There’s nothing like a good action film, especially if it involves martial arts. Explosions and chases are all well and good, but I like kung fu better. I’ll eagerly watch Jackie Chan, Chow Yun Fat, or even Keanu Reeves give the bad guys a whomping using no weapons other than physical skill and a sharp mind. In the real world, though, I find the best kung fu not in the flashy, Hollywood-friendly jumps and kicks, but in a discipline your grandmother may well practice: the slow, gentle movements of a martial art called t’ai chi ch’uan.
For a westerner, the first challenge in learning about a Chinese martial art is figuring out how to pronounce it. There are several systems for representing Chinese sounds using the Roman alphabet. These varying transliterations have led to numerous spellings (“tai chi chuan,” “t’ai chi ch’uan,” “taijiquan,” etc.) and pronunciations. I’ll leave the details for another article, but if you want to avoid ambiguity it’s best to use the pronunciation “tai ji,” because the chi in “t’ai chi” is not at all the same thing as ch’i (or qi), a Chinese word usually translated as “internal energy.”
T’ai chi is based on the principles of Taoism, and its invention dates back about a thousand years. According to legend, a Taoist monk named Chang San Feng was watching a crane trying to catch a snake. Every time the bird struck with its beak, the snake would gently slide out of the way, and this defense was so successful that the crane eventually gave up. Chang remembered Lao Tzu’s words in the Tao Te Ching: “The soft overcomes the hard.” This image led him to develop a fighting art based on softness, yielding, and flexibility, rather than brute force.
The name “t’ai chi ch’uan” literally means “supreme ultimate fist,” a reference to the fact that it was considered the most advanced, and deadliest, form of boxing. For centuries, t’ai chi was a closely guarded secret, taught only to the members and close associates of a few powerful families. A variety of distinctive styles emerged, taking on the names of the families from which they originated. The earliest form was Chen style, which later evolved into Yang, Wu, and Sun styles, among others. Each style has distinctive movements and emphases—some are more athletic and explosive, others more gentle and flowing; some emphasize martial applications, while others focus on health, softness, and the internal movement of energy.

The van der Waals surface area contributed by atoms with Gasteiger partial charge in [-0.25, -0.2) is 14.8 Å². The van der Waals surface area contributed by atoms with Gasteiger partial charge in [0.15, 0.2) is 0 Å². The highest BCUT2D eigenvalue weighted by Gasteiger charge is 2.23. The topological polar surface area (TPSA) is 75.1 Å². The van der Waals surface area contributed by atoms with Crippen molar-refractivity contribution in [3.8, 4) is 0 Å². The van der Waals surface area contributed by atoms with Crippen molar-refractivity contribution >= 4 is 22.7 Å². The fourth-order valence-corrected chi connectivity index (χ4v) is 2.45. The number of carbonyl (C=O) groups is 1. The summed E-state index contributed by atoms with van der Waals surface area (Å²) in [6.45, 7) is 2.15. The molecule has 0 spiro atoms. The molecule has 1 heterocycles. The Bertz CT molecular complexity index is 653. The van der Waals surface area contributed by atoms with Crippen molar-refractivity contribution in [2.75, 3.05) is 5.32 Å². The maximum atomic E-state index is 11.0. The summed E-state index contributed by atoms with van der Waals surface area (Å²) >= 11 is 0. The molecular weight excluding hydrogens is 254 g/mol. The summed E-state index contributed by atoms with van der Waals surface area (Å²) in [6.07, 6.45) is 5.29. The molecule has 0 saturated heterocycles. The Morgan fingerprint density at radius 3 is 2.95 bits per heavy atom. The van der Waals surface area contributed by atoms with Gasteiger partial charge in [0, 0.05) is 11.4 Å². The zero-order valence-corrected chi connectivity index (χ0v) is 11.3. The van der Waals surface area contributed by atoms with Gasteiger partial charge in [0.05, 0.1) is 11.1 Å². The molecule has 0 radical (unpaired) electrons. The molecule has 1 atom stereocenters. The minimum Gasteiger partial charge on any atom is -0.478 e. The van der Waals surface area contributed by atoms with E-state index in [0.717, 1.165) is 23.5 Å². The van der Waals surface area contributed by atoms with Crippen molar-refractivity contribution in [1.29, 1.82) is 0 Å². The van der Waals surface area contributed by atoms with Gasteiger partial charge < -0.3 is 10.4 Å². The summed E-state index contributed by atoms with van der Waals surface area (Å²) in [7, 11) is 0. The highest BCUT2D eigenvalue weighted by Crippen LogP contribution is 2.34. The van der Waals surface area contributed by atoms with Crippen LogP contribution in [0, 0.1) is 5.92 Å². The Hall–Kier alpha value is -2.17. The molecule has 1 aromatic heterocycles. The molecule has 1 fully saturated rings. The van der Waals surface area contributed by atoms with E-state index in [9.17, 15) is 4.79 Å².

T’ai Chi Basics
The differences, however, are less important than the similarities. All forms of t’ai chi follow several basic principles, including relaxation, rootedness, separation of weight, and smooth, continuous movement from the body’s center or tan t’ien. A t’ai chi student spends months or years learning the solo form, a series of interconnected postures designed to teach these basic principles, improve balance, and strengthen the leg muscles. (Depending on the style, the number of movements ranges from less than ten to more than a hundred.) Although most schools of t’ai chi don’t include sparring in the manner of karate or judo, it is crucial for students to understand the martial applications of each of the form’s postures. A two-person exercise called push hands—to many, the most compelling aspect of the art—helps to serve this purpose. In push hands, partners help each other identify areas of tension by trying to push the other person off balance while maintaining their own. T’ai chi training often also includes ch’i kung, exercises that develop healthy breathing skills and attention to the flow of one’s energy.
T’ai chi is often referred to as one of the “internal” martial arts, or neijia. In contrast with the so-called external martial arts—karate, jiu-jitsu, taekwondo, and so on—internal or “soft” martial arts focus on the movement of energy within the body. Internal martial arts do not rely on muscular strength, so hard kicks, punches, and blocks are not commonly employed. Instead, a minimum of external energy is used, and skilled practitioners blend with, rather than block or deflect, their opponents’ energy. Other internal martial arts include pa kua, hsing-i, and aikido.